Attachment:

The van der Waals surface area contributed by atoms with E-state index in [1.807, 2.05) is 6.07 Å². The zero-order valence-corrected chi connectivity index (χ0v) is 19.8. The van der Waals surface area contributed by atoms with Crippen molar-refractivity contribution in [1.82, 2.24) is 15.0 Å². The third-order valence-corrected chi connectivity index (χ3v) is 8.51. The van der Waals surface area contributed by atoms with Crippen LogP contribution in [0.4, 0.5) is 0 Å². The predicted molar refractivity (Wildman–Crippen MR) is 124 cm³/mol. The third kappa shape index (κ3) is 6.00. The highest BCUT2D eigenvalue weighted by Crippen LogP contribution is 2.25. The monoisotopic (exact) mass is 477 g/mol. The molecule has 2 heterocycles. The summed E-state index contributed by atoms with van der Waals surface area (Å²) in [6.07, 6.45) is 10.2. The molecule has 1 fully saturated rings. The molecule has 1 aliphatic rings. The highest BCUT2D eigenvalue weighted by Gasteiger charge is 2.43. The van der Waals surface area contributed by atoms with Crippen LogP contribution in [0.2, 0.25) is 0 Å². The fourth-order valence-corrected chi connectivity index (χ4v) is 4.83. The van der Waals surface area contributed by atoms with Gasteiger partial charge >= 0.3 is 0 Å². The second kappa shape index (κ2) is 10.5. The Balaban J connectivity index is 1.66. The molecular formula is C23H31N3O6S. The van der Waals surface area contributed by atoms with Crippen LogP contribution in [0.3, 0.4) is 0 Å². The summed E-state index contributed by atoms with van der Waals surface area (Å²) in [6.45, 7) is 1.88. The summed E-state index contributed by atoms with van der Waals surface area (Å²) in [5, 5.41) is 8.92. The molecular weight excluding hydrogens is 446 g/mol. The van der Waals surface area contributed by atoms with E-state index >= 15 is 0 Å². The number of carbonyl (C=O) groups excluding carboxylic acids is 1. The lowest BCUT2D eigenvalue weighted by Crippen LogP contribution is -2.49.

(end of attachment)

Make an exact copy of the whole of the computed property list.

The van der Waals surface area contributed by atoms with E-state index in [1.807, 2.05) is 6.07 Å². The zero-order valence-corrected chi connectivity index (χ0v) is 19.8. The van der Waals surface area contributed by atoms with Crippen molar-refractivity contribution in [1.82, 2.24) is 15.0 Å². The third-order valence-corrected chi connectivity index (χ3v) is 8.51. The van der Waals surface area contributed by atoms with Crippen LogP contribution in [0.4, 0.5) is 0 Å². The predicted molar refractivity (Wildman–Crippen MR) is 124 cm³/mol. The third kappa shape index (κ3) is 6.00. The highest BCUT2D eigenvalue weighted by Crippen LogP contribution is 2.25. The monoisotopic (exact) mass is 477 g/mol. The molecule has 2 heterocycles. The summed E-state index contributed by atoms with van der Waals surface area (Å²) in [6.07, 6.45) is 10.2. The molecule has 1 fully saturated rings. The molecule has 1 aliphatic rings. The highest BCUT2D eigenvalue weighted by Gasteiger charge is 2.43. The van der Waals surface area contributed by atoms with Crippen LogP contribution in [0.2, 0.25) is 0 Å². The fourth-order valence-corrected chi connectivity index (χ4v) is 4.83. The van der Waals surface area contributed by atoms with Gasteiger partial charge >= 0.3 is 0 Å². The second kappa shape index (κ2) is 10.5. The Balaban J connectivity index is 1.66. The molecular formula is C23H31N3O6S. The van der Waals surface area contributed by atoms with Crippen LogP contribution in [0.3, 0.4) is 0 Å². The summed E-state index contributed by atoms with van der Waals surface area (Å²) in [6.45, 7) is 1.88. The summed E-state index contributed by atoms with van der Waals surface area (Å²) in [5, 5.41) is 8.92. The molecular weight excluding hydrogens is 446 g/mol. The van der Waals surface area contributed by atoms with E-state index >= 15 is 0 Å². The number of carbonyl (C=O) groups excluding carboxylic acids is 1. The lowest BCUT2D eigenvalue weighted by Crippen LogP contribution is -2.49.